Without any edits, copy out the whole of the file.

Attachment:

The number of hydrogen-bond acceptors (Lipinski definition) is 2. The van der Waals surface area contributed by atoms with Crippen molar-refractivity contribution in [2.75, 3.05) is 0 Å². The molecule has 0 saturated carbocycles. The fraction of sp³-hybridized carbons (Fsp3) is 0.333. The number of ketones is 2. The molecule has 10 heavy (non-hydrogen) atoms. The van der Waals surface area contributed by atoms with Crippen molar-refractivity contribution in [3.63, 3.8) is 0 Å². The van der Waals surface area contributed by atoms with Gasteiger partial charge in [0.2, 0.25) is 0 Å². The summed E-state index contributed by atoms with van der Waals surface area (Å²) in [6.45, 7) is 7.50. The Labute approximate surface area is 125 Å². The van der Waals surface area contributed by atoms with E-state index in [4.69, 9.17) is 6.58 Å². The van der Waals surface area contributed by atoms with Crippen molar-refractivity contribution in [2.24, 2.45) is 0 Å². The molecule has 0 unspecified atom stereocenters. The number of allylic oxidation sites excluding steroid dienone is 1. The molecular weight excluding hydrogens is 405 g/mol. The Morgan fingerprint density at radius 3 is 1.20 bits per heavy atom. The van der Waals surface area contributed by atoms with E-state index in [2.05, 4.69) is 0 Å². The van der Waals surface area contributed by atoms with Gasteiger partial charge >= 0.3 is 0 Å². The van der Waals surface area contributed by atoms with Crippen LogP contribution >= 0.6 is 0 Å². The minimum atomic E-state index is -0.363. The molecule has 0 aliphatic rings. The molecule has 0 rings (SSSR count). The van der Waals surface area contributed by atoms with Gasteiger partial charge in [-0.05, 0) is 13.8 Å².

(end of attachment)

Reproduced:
The number of hydrogen-bond acceptors (Lipinski definition) is 2. The van der Waals surface area contributed by atoms with Crippen molar-refractivity contribution in [2.75, 3.05) is 0 Å². The molecule has 0 saturated carbocycles. The fraction of sp³-hybridized carbons (Fsp3) is 0.333. The number of ketones is 2. The molecule has 10 heavy (non-hydrogen) atoms. The van der Waals surface area contributed by atoms with Crippen molar-refractivity contribution in [3.63, 3.8) is 0 Å². The van der Waals surface area contributed by atoms with Gasteiger partial charge in [0.2, 0.25) is 0 Å². The summed E-state index contributed by atoms with van der Waals surface area (Å²) in [6.45, 7) is 7.50. The Labute approximate surface area is 125 Å². The van der Waals surface area contributed by atoms with E-state index in [4.69, 9.17) is 6.58 Å². The van der Waals surface area contributed by atoms with Crippen molar-refractivity contribution in [2.24, 2.45) is 0 Å². The molecule has 0 unspecified atom stereocenters. The number of allylic oxidation sites excluding steroid dienone is 1. The molecular weight excluding hydrogens is 405 g/mol. The Morgan fingerprint density at radius 3 is 1.20 bits per heavy atom. The van der Waals surface area contributed by atoms with E-state index in [2.05, 4.69) is 0 Å². The van der Waals surface area contributed by atoms with Gasteiger partial charge >= 0.3 is 0 Å². The van der Waals surface area contributed by atoms with Crippen LogP contribution >= 0.6 is 0 Å². The minimum atomic E-state index is -0.363. The molecule has 0 aliphatic rings. The molecule has 0 rings (SSSR count). The van der Waals surface area contributed by atoms with Gasteiger partial charge in [-0.05, 0) is 13.8 Å².